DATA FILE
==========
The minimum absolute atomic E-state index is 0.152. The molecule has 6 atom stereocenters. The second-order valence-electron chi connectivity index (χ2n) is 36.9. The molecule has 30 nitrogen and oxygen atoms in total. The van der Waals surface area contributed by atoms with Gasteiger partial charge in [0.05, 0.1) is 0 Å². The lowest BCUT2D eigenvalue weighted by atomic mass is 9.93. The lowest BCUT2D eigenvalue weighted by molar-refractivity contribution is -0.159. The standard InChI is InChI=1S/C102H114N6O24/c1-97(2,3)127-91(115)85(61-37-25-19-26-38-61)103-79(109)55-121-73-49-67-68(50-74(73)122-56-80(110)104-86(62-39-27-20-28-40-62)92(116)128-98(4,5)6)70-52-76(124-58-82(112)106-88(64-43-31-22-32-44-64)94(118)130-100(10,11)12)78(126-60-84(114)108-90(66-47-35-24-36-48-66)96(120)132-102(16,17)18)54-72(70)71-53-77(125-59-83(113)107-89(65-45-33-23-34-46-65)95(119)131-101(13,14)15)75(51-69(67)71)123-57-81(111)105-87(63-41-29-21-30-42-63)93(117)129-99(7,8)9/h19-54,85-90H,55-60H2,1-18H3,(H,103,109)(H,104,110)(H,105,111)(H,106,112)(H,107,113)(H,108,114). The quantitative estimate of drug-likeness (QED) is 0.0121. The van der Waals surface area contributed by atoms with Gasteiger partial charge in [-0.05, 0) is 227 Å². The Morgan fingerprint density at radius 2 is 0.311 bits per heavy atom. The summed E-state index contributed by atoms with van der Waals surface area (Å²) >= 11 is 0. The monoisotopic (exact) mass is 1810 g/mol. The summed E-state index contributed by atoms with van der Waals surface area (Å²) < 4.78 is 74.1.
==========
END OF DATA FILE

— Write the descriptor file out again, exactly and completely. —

The minimum absolute atomic E-state index is 0.152. The molecule has 6 atom stereocenters. The second-order valence-electron chi connectivity index (χ2n) is 36.9. The molecule has 30 nitrogen and oxygen atoms in total. The van der Waals surface area contributed by atoms with Gasteiger partial charge in [0.05, 0.1) is 0 Å². The lowest BCUT2D eigenvalue weighted by atomic mass is 9.93. The lowest BCUT2D eigenvalue weighted by molar-refractivity contribution is -0.159. The standard InChI is InChI=1S/C102H114N6O24/c1-97(2,3)127-91(115)85(61-37-25-19-26-38-61)103-79(109)55-121-73-49-67-68(50-74(73)122-56-80(110)104-86(62-39-27-20-28-40-62)92(116)128-98(4,5)6)70-52-76(124-58-82(112)106-88(64-43-31-22-32-44-64)94(118)130-100(10,11)12)78(126-60-84(114)108-90(66-47-35-24-36-48-66)96(120)132-102(16,17)18)54-72(70)71-53-77(125-59-83(113)107-89(65-45-33-23-34-46-65)95(119)131-101(13,14)15)75(51-69(67)71)123-57-81(111)105-87(63-41-29-21-30-42-63)93(117)129-99(7,8)9/h19-54,85-90H,55-60H2,1-18H3,(H,103,109)(H,104,110)(H,105,111)(H,106,112)(H,107,113)(H,108,114). The quantitative estimate of drug-likeness (QED) is 0.0121. The van der Waals surface area contributed by atoms with Gasteiger partial charge in [-0.05, 0) is 227 Å². The Morgan fingerprint density at radius 2 is 0.311 bits per heavy atom. The summed E-state index contributed by atoms with van der Waals surface area (Å²) >= 11 is 0. The monoisotopic (exact) mass is 1810 g/mol. The summed E-state index contributed by atoms with van der Waals surface area (Å²) < 4.78 is 74.1.